HELENSBURGH'S £18 million waterfront development plans once again take centre stage in this week's Advertiser letters page, with the town's community council warning that now is the "final throw of the dice" for the public to lobby their local councillors on the future of the site.

To have your say on this or any other local issue, just email editorial@helensburghadvertiser.co.uk, with your name and address, and add 'Letter' in the subject line of your message.

We additionally require a daytime contact telephone number in case we need to check any details at short notice, though this will not be published.

Please also try and keep your letters as short and to the point as you can.

Happy writing!

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Helensburgh Community Council gave a new submission to the planning committee last week – another in the long-running saga of the town’s waterfront development proposals.

Our main purpose was to confirm the committee’s query that if the applicant moved the building back from the sea wall, then it would be better protected.

The planning discussion so far has been almost entirely about whether the building will be damaged by the waves at the seafront. That is a major worry, but the details that are important for the community – what’s in the leisure centre, whether there will be enough parking, and whether shops will be built at the front – have been overlooked by the planning process.

We’ve made many submissions on this subject to Argyll and Bute Council since May last year. In each one, and arising from our community survey last year, we have made positive suggestions about what should be on the pierhead site.

We have promoted a concrete skate park, an indoor sports hall, a climbing wall, swimming pool slides and a café servery among many others. To date, the council have said that there is no money for anything apart from the café servery.

Therefore our most recent proposal was to minimise costs while maximising the use of the pierhead for leisure – to ensure a skatepark is there, with an adult ‘trim trail’/gym for exercise, crazy golf (with slight tongue in cheek) and, if funds allow in the future, space for an outdoor lido.

It’s been great to see that this has sparked a positive discussion on the Advertiser’s Facebook page. Be aware, though, that the planning committee meets on Wednesday, January 23 to either approve or reject the council’s own plan and, by default, this will mean that there will be none of these additional features on the site.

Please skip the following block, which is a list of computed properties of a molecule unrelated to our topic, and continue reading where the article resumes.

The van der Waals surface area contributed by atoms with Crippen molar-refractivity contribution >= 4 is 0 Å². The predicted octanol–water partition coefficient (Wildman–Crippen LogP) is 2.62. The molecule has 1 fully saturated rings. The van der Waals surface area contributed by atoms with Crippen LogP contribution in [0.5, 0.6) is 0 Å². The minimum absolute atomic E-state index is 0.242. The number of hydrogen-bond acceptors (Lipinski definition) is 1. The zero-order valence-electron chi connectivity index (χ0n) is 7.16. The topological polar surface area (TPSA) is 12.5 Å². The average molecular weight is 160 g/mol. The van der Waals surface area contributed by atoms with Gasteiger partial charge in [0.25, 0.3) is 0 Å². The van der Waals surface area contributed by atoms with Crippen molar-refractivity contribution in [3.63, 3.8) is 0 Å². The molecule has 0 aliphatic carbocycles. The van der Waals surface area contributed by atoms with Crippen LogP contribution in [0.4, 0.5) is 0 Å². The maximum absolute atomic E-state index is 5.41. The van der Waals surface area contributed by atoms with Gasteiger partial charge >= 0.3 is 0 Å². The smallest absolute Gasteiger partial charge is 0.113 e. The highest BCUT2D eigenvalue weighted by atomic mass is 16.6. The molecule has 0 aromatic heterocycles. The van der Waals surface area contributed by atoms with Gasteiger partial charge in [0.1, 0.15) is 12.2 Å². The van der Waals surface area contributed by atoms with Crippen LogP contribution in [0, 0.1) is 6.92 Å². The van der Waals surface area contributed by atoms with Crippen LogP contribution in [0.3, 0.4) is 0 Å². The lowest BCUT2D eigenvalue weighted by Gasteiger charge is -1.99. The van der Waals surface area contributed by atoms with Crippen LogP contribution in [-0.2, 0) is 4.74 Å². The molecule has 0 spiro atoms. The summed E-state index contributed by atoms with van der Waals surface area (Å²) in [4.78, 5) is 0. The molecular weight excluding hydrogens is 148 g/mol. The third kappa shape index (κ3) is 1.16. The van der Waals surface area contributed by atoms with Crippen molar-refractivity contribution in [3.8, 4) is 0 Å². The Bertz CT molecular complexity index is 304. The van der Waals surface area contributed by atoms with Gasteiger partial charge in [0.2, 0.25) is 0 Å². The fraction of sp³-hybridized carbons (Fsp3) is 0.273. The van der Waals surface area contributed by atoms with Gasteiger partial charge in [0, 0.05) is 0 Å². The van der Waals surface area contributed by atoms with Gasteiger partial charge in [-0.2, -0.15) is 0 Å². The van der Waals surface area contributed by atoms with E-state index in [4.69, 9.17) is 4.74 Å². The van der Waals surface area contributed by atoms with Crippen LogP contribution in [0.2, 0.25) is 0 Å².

In addition, the council will then attempt to sell off the land beside West Clyde Street for retail units – we have heard that Tesco have already been contacted.

This is the final throw of the dice. Argyll and Bute’s councillors are in control of the planning application as well as the funding of the project.

If you want better leisure facilities then write to your local councillor – they are a member of the Helensburgh and Lomond Area Committee and they decide what gets funded as part of this proposal.

The Community Council has pushed as hard as we can, but now only direct input by you to your councillor might have an effect.

Dr Peter Brown (vice-convener, Helensburgh Community Council)

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The pierhead project and the new leisure centre went badly wrong somewhere along the way.

£720,000 of public money has been spent on consultants’ fees. The public’s voice has been lacking throughout. The current proposal is for the wrong building in the wrong place. Two wrongs don’t make a right.

We do need a new swimming pool. Nobody has argued against this. However, we have moved from a 2009/2012 masterplan, which included a long wish list, to a like-for-like replacement of the existing pool.

The south-west corner location has apparently been dictated by the architects’ need for ‘sight lines’ from Colquhoun Square, the centrepiece of the CHORD makeover.

Car parking spaces were lost to CHORD. The new leisure centre will take away more, with no solution in evidence. Parking buses at Craigendoran is not a realistic option.

There has been no joined-up thinking in any of this.

The new leisure centre should have been in Hermitage Park. Sensible development would have extended Montrose Street east and provided a by-pass to the town centre. That opportunity has been lost.

We have an out-of-town supermarket which is a drain on the town’s economy.

The space from East Clyde Street north to the Maitland Street car park is low value.

A multi-storey car park with retail on the ground floor would provide car parking in the town centre. Waitrose could move from the outskirts to the town